After talking through several different iterations of what the museum’s role would be in 2020, they ultimately landed on creating a tuition-based program offering tutoring, after-school and day camp services for children in the metro area. The program was made by possible by generous private donations.
“We couldn’t just not use this great space with great WiFi and great staff and great educators. We knew we needed to be part of that (solution) and be a resource,” said Garrard. “We had already created this framework and had decided we wanted to be of service to children for their virtual learning.”
And now, thanks to around $165,000 in GEER funds, that programming is available to 40 pre-kindergarten through sixth grade students in the Jackson Public School District free of charge. The group represents 12 different schools, and the funding will last for these students for 16 weeks.
The impact of the pandemic on students in the capital city is huge. The all-virtual mode of school – in a high-poverty district where 25% of students currently do not have access to a device – was a major and challenging transition.
Several weeks into the programming, at the end of the first nine weeks of school, Director of Museum Experiences Patti Reiss and other staff members were celebrating a win for one of the museum’s students.
“We learned today that one of the third graders is on the honor roll for the very first time,” said a beaming Reiss, who is also a certified teacher.
“We have (students from) 12 different JPS schools here,” Reiss said. “Usually in a public school district, who you go to school with is very much decided by geography.”
She said she’s seen students from different schools, like Isabel and Pecan Park Elementary Schools, discuss and help one another with schoolwork.
“This also puts everybody on an even playing field. You’ve got students in academic performing arts, magnet, traditional schools, and they’re all getting the same support and the same resources,” Monique Ealey, director of education and programs at the museum.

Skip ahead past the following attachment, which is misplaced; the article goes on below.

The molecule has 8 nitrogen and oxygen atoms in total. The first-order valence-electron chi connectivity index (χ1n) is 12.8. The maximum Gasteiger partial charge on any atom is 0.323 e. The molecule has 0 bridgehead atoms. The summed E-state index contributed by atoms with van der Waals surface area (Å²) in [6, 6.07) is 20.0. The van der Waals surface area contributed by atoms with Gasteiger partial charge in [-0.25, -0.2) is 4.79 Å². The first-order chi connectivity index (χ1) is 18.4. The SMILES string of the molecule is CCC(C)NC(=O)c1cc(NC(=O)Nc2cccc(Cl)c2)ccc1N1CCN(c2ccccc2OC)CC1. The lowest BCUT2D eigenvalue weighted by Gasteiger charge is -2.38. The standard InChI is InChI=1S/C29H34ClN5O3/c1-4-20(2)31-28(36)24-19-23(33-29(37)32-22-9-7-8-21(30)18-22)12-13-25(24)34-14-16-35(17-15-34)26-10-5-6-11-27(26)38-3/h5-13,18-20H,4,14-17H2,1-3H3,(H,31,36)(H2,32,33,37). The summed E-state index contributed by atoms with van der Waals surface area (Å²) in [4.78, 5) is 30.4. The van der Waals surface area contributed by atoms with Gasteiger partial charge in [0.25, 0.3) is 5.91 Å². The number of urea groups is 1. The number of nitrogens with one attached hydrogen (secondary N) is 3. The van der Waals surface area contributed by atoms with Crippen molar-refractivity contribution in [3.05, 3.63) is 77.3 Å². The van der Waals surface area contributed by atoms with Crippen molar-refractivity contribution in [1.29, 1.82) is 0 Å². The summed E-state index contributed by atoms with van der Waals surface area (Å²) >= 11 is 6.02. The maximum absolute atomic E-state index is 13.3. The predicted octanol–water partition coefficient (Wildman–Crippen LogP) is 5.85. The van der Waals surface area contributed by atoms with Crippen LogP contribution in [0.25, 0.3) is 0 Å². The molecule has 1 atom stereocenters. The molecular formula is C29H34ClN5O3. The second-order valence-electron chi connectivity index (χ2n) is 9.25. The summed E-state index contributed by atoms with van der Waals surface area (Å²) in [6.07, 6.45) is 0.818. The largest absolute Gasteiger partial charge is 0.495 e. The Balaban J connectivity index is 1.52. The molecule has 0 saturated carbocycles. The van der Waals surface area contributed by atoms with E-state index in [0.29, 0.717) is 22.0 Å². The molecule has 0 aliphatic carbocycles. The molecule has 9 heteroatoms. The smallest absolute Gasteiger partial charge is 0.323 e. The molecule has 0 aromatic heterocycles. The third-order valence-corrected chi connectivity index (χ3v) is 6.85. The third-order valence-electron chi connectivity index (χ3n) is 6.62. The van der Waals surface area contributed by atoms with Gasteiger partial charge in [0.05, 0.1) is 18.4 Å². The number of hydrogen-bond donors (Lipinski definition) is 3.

Ealey said the museum was able to purchase devices for students who did not have one.
Reiss and Ealey are very aware that many of their students’ needs stretch beyond the classroom.
“We have children who’ve experienced losses in their family, who may be displaced (due to COVID-19),” Ealey said.
In addition to the academic offerings the museum provides – including three certified teachers and two retired teachers and a host of staff members and volunteers — their past work with community partners such as the Center for Advancement of Youth means they can connect children with needed resources, she said.
“Having these GEER funds puts us in a position to not just support them academically, because right now in the middle of a pandemic, it’s much greater than that,” she said.
Students in the museum’s Launch into Learning program have the option of attending full-day ( 7:30 a.m. to 5:30 p.m) or part-day and after-school options. The children are grouped into age appropriate, socially distanced classrooms and begin each day with their virtual work, assisted by their museum teacher.
The students also received two meals and two snacks a day — a major benefit for an area where food security is often a challenge.
Older children continue virtual work after lunch and the younger children engage in museum-directed instruction, including Spanish, health, nutrition, and literacy, among other subjects.
The remainder of the day is free play in the museum’s 20,000 square feet of indoor exhibits and 15,000 square feet of outdoor exhibits.
Karen Cotton, the mother of 8-year-old Jayden Brooks and 11-year-old Adrian Brooks, said she’s grateful for the program. Adrian started the program using GEER funds in October, and Cotton said she’s noticed a difference in her son.
The ability to socialize and have more reliable internet access has been good for him, but virtual school remains a struggle.
“I can see a happier side of him — that’s a plus,” she said. “But school wise … we’re still working on it.”
Applicants for GEER funding that were not funded in the first round will have an opportunity to revise the application and re-submit in a third round taking place no later than Jan. 31 of next year, said Parker Briden, a spokesperson for Reeves’ office.